6 Major Consequences Of Poor Sleep Quality

Lazar Angelov
Lazar Angelov
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Our body goes through a lot of strain and stress throughout the day and needs to have some down time. Sleep is the most effective way for the body to rejuvenate itself and recover from the busyness of the day. We are expected to get a minimum of 8 hours of sleep daily. That is what’s required to recuperate physically and mentally.

Working long and hard to achieve success is a great ambition but it shouldn’t be achieved at the expense of health and wellbeing. Regularly not getting enough sleep can have grave consequences for the body and mind, and defeats the ultimate objective of the successful enjoyable life.

The “more important” things often stand between us and the healthy lifestyle. Having sufficient rest must be a priority, as consequences of the poor sleep quality can be extremely harmful.

Consequences Of Poor Sleep Quality

1. Increased Risk Of Heart Disease
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We go through a tremendous amount of stress during the day, which consequently increases blood pressure. Getting good sleep relaxes the body and mind, which, in turn, stabilizes the blood pressure, and reduces the risk of hypertension, stroke, heart attack and heart failure.

2. Increased Risk Of Ulcerative 
It has been proven that poor sleep quality, which includes both too little and too much sleep, can lead to the health condition, known as ulcerative colitis. It is the inflammation of the bowels, that causes painful ulcers to develop on the lining of the walls of the digestive tract. At night the body is digesting the food that was consumed the night before, and as a result, the acidity of the gut increases. With too much, for example, our body, which is used to waking up, defecating and eating at certain times, allows the acid to act on the stomach walls. Without fresh food in the stomach and with digested food accumulated in the colon, the risk of ulcers increases. Similarly, if we don’t get enough sleep, we are more likely to suffer from indigestion and constipation.

3. Increased Risk Of Obesity And Diabetes
This major problem of the today’s society can be linked to poor sleep quality. We increase the chances of suffering from indigestion and constipation when we deprive ourselves of sleep. This further increases the risk of obesity and diabetes, as the blood glucose level spikes to unnatural heights, and insulin production drops. Maintain The 8-hour sleep cycle needs to be maintained to properly digest food and prevent constipation problems, obesity and eventually diabetes.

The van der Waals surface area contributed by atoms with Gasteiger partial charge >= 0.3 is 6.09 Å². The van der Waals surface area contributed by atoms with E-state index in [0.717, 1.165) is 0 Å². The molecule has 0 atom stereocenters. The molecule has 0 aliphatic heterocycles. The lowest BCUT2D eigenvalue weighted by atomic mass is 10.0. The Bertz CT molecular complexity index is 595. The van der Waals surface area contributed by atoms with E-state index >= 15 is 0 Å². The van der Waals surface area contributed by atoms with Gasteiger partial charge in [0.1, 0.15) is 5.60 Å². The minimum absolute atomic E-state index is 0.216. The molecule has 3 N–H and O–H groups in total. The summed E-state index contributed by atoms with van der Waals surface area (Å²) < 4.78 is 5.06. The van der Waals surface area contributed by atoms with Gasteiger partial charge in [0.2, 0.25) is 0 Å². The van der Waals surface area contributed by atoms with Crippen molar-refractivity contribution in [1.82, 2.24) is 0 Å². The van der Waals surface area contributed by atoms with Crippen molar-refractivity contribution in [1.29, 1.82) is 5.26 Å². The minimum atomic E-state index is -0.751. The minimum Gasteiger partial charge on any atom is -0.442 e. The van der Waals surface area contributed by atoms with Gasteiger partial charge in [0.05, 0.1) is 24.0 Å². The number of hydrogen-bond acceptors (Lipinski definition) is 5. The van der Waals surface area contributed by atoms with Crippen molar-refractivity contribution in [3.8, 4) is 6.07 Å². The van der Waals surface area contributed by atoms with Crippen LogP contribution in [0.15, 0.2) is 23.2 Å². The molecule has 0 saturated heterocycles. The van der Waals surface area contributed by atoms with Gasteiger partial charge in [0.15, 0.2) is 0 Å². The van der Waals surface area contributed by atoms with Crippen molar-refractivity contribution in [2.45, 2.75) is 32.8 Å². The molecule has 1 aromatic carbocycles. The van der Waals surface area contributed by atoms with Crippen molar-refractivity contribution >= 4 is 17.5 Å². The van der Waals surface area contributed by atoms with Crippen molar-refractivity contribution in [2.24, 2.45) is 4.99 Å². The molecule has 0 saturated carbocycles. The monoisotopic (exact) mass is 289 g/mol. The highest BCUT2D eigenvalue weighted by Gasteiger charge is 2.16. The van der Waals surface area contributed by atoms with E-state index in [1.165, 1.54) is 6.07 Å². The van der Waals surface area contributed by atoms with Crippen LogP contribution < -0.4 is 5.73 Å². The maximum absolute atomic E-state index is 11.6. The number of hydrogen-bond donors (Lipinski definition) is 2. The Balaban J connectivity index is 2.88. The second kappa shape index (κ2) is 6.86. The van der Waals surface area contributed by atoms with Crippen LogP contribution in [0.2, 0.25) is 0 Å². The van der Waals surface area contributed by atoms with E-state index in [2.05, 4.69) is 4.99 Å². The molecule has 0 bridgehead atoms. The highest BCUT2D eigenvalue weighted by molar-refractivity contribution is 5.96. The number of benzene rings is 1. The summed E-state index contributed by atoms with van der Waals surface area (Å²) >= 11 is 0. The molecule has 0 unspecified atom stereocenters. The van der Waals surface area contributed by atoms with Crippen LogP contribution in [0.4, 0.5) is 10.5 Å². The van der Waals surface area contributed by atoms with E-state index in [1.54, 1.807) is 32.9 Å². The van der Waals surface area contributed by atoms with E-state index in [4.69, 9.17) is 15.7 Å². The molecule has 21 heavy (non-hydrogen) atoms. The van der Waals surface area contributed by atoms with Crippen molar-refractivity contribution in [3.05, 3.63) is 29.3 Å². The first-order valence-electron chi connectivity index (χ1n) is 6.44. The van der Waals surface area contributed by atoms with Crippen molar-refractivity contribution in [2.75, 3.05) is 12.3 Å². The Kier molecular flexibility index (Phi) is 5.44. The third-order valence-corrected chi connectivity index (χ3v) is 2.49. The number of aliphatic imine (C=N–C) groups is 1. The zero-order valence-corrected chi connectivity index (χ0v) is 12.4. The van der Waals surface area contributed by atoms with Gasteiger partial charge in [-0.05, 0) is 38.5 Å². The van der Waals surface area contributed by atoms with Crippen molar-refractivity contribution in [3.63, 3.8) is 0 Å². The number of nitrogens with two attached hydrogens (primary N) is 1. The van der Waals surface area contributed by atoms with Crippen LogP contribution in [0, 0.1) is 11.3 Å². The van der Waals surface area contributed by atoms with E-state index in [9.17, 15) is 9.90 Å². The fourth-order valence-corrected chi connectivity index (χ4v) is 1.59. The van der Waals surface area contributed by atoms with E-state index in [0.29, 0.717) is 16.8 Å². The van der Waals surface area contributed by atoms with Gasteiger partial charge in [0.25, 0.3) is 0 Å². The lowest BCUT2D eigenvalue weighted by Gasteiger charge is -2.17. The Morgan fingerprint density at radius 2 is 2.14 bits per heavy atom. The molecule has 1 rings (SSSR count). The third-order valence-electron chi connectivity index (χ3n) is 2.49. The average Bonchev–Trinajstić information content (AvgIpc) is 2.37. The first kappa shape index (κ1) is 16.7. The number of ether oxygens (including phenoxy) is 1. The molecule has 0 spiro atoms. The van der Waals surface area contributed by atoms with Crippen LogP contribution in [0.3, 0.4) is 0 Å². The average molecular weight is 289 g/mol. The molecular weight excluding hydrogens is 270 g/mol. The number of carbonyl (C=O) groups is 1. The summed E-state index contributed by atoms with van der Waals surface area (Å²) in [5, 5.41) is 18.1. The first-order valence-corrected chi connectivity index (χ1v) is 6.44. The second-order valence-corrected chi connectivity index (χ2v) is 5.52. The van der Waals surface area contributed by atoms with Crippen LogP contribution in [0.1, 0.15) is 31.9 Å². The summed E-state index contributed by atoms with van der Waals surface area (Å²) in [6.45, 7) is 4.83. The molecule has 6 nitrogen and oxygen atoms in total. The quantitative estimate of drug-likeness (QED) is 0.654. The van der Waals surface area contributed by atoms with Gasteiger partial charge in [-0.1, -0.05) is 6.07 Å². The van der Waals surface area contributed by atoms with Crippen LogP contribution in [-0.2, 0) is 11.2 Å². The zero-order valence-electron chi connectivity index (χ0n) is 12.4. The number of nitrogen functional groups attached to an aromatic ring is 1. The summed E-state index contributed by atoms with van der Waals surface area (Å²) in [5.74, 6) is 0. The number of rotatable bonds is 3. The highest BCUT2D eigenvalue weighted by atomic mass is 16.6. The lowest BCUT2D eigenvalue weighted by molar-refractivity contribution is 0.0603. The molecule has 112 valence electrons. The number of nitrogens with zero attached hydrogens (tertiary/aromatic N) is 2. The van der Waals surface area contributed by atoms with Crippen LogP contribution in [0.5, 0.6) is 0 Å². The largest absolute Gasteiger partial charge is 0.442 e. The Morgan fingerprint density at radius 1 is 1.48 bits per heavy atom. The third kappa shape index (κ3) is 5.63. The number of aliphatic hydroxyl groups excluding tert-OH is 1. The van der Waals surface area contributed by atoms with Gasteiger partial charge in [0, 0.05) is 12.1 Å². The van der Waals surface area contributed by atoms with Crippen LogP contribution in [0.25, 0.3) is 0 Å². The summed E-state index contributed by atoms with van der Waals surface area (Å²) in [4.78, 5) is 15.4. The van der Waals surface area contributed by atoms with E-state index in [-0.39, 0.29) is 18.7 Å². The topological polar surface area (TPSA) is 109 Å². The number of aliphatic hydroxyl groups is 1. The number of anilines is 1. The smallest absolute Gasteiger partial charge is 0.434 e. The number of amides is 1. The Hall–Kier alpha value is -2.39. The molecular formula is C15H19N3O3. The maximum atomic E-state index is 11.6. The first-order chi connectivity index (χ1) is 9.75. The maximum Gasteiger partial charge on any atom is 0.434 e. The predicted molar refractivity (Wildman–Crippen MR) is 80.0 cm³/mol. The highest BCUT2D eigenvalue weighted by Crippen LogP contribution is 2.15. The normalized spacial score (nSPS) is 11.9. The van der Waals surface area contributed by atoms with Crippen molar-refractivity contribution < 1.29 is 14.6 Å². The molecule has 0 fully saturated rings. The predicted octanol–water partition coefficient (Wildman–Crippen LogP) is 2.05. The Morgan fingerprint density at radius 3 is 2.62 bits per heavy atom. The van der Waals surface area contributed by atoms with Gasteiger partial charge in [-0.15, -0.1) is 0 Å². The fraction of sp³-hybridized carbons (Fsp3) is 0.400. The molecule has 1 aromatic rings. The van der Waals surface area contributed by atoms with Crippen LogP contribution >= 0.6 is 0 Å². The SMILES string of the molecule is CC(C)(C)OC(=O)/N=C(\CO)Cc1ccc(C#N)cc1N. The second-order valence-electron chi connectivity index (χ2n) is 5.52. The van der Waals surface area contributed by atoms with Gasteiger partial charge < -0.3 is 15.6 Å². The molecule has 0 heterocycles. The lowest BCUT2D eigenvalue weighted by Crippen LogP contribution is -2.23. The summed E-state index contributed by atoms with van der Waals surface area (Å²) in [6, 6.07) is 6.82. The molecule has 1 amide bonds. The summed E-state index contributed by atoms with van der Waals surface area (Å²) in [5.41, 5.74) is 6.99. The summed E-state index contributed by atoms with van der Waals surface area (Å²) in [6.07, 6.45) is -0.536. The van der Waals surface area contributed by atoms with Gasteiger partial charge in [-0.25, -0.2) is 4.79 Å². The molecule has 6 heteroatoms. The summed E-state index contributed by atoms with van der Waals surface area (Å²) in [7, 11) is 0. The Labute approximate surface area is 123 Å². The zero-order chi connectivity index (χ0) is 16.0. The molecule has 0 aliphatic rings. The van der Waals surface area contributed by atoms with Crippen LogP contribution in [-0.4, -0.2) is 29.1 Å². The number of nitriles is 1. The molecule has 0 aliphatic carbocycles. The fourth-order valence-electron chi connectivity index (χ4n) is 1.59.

4. Increased Risk Of Alzheimer’s Disease
Without enough sleep, the brain experiences an increase in the level of beta-amyloid, a compound, which is known to be the primary cause of degenerative mental health problems, like dementia and Alzheimer’s disease. Beta-amyloid is usually eliminated by the brain when we sleep, but without enough sleep, it will only accumulate and eventually lead to serious health issues.

5. Increased Risk Of Prostate Cancer
Researchers believe that the lack of sleep can increase the risk of prostate cancer. A study from 2013, which involved 2,400 participants, demonstrated that those men who consistently experienced poor sleep quality, had 60% higher chance of developing prostate cancer. Good sleep stimulates the release of melatonin, a hormone that helps fight tumors.

6. Increased Risk Of Committing Suicide
When we deprive ourselves of adequate sleep, we put a tremendous amount of stress on our brain, which may result in anxiety and depression. With long-lasting depression, increases the chance of committing suicide. A 2014 study from Stanford University confirmed the strong correlation between depression and the likelihood of suicide. Sleep is imperative for overcoming mental health issues. When we’re resting, our mind forgets about all the problems and struggles, and gets a chance to unwind.


Scientific evidence clearly indicates that poor sleep quality can have dangerous consequences for our health. Sleep is neither an afterthought, nor a waste of time. It is absolutely essential to our physical and mental wellbeing. Although working hard and realising ambitions is important, it must not become a barrier to a healthy lifestyle.


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